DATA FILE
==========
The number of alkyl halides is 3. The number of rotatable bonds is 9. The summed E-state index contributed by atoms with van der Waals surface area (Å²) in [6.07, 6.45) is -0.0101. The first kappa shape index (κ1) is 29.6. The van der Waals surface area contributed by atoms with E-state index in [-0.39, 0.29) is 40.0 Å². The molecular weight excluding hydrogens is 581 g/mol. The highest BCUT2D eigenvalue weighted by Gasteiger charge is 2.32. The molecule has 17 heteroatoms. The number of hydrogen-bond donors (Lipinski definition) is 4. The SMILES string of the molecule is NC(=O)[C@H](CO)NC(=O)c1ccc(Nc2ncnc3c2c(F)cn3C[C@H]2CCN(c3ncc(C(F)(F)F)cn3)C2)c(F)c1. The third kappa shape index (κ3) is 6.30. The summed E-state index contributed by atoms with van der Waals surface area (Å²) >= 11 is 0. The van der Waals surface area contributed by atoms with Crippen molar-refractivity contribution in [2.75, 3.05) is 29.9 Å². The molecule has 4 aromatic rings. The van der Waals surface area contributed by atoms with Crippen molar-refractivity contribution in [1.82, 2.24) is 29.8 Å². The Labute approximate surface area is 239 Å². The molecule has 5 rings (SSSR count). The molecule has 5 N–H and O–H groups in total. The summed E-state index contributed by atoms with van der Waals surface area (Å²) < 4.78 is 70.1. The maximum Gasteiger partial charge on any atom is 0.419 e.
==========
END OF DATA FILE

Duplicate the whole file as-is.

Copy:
The number of alkyl halides is 3. The number of rotatable bonds is 9. The summed E-state index contributed by atoms with van der Waals surface area (Å²) in [6.07, 6.45) is -0.0101. The first kappa shape index (κ1) is 29.6. The van der Waals surface area contributed by atoms with E-state index in [-0.39, 0.29) is 40.0 Å². The molecular weight excluding hydrogens is 581 g/mol. The highest BCUT2D eigenvalue weighted by Gasteiger charge is 2.32. The molecule has 17 heteroatoms. The number of hydrogen-bond donors (Lipinski definition) is 4. The SMILES string of the molecule is NC(=O)[C@H](CO)NC(=O)c1ccc(Nc2ncnc3c2c(F)cn3C[C@H]2CCN(c3ncc(C(F)(F)F)cn3)C2)c(F)c1. The third kappa shape index (κ3) is 6.30. The summed E-state index contributed by atoms with van der Waals surface area (Å²) >= 11 is 0. The van der Waals surface area contributed by atoms with Crippen molar-refractivity contribution in [2.75, 3.05) is 29.9 Å². The molecule has 4 aromatic rings. The van der Waals surface area contributed by atoms with Crippen molar-refractivity contribution in [1.82, 2.24) is 29.8 Å². The Labute approximate surface area is 239 Å². The molecule has 5 rings (SSSR count). The molecule has 5 N–H and O–H groups in total. The summed E-state index contributed by atoms with van der Waals surface area (Å²) < 4.78 is 70.1. The maximum Gasteiger partial charge on any atom is 0.419 e.